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Wisconsin solar advocates seek ruling on financing tool

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Solar panels

Alan Watson, left, and Tommy Olson of Midwest Solar Power install solar panels on a Monona home in October 2021. Solar advocates are asking Wisconsin utility regulators to bless a financing tool that could expand access to the technology.

Renewable energy advocates are again asking Wisconsin regulators to bless a financing mechanism that could expand access to solar energy.

This time a former renewable energy advocate could cast the deciding vote.

Two groups — Vote Solar and the Midwest Renewable Energy Association — last week filed petitions asking the Public Service Commission to declare that third-party financing is legal under state law.

Vote Solar, a nonprofit advocacy group based in California, says it is seeking affirmation on behalf of Wisconsin members who want to install third-party-financed systems on their homes, businesses and places of worship.

MREA, a Wisconsin-based nonprofit advocacy and job training organization, and some of its members intend to provide third-party financing but have held off because of “the overhanging threat” of PSC investigations and enforcement proceedings.

The group says one member’s project was put on hold “when a utility representative told the would-be customer that third-party financing is prohibited by the PSC.”

The current petitions come as the PSC, Legislature and court system have each declined to provide clarity on the law.

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While contract details vary, third-party ownership is a financing mechanism that could make solar energy available to more people, including residents who can’t afford the upfront costs and local governments, schools and nonprofits that can’t benefit from federal tax credits.

Wisconsin law says that public utilities are subject to regulation by the PSC, but the definition of a public utility is ambiguous: any entity providing “heat, light, water or power ... to or for the public.”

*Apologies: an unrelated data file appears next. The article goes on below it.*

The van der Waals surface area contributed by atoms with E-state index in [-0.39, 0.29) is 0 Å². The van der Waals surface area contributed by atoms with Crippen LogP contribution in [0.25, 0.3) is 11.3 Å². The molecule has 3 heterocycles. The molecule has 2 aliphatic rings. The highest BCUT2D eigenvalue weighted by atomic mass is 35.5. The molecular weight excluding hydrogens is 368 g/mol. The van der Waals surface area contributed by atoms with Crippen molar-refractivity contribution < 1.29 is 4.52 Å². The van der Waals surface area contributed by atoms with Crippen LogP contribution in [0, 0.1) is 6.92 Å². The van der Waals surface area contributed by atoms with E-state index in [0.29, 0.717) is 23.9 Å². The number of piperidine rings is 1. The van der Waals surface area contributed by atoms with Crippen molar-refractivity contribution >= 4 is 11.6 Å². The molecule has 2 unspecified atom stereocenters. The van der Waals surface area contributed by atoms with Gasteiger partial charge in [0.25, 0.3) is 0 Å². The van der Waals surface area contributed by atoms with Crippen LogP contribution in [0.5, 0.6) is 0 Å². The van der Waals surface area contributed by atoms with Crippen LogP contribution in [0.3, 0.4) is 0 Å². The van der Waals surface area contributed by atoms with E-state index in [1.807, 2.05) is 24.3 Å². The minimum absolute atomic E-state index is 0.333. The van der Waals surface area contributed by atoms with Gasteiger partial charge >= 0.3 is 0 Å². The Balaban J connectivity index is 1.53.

Renewable energy advocates say it’s clear that a company financing a customer-hosted system is not a “public utility,” but informal documents and the commission’s past refusals to rule on the issue have created regulatory ambiguity.

The groups say it’s time for the commission to resolve a “decade of uncertainty” and stop considering agreements on a case-by-case basis, which they say amounts to an effective ban since third-party providers have to absorb the costs of litigation unlike monopoly utilities, which pass them on to ratepayers.

Distributed energy resources (DERs) can include solar panels, batteries, thermal storage or smart power controllers that operate “behind the meter” — or on the customer’s property. Future applications could also include smart thermostats and electric vehicle chargers.

Although they can supply power to the grid, MREA argues they are more akin to appliances than utility-scale power systems, though they can also benefit other utility customers by reducing energy and transmission costs as well as wear on equipment.

MREA points out the physical equipment is the same, as is the reduction in use of utility power, regardless of how it’s paid for.

“There is no difference to the public, the utility company, or the grid between customers who own DERs outright and those who utilize third-party financing,” the group wrote.

Renew Wisconsin says the lack of legal clarity creates “an unjustifiable restriction” on people’s rights to supply themselves with clean energy produced on their own property and that it’s “past time” for the PSC to clear the path.

Swing vote in play

Previous commissions have rejected similar petitions for rulings on the question of third-party financing, with conservative appointees arguing that is the Legislature’s job.

MREA last year sued the commission, arguing it had overstepped its authority by effectively preventing third-party-financing agreements. The case was dismissed, but in its petition MREA points out that the commission itself has told the court that a declaratory ruling is the appropriate process for deciding public utility status.

Earlier this year, the commission did consider a petition from Eagle Point Solar, an Iowa company whose agreement to install solar panels for the city of Milwaukee was blocked by We Energies.

But the commission deadlocked, with Chair Rebecca Valcq agreeing the practice was purely financial and Commissioner Ellen Nowak siding with the utility.

Tyler Huebner


Commissioner Tyler Huebner abstained because of his involvement with that case prior to joining the commission. But neither of the new petitions are covered by his recusal agreement, meaning he could cast the deciding vote this time.

Sen. Rob Cowles, R-Green Bay, whose bill to clarify the legality of third-party financing died last year without a floor vote, urged the PSC to act “within their broadly endowed powers” to approve the petitions.

Sen. Rob Cowles


“It’s long past time we recognize that a financing arrangement for a homeowner, church, farm or small business does not infringe on the regulated monopoly utility model,” Cowles wrote. “You can finance anything from a new water heater to energy efficient windows to help reduce your energy consumption, and there’s no reason you shouldn’t be able to do the same to generate your own electricity.”


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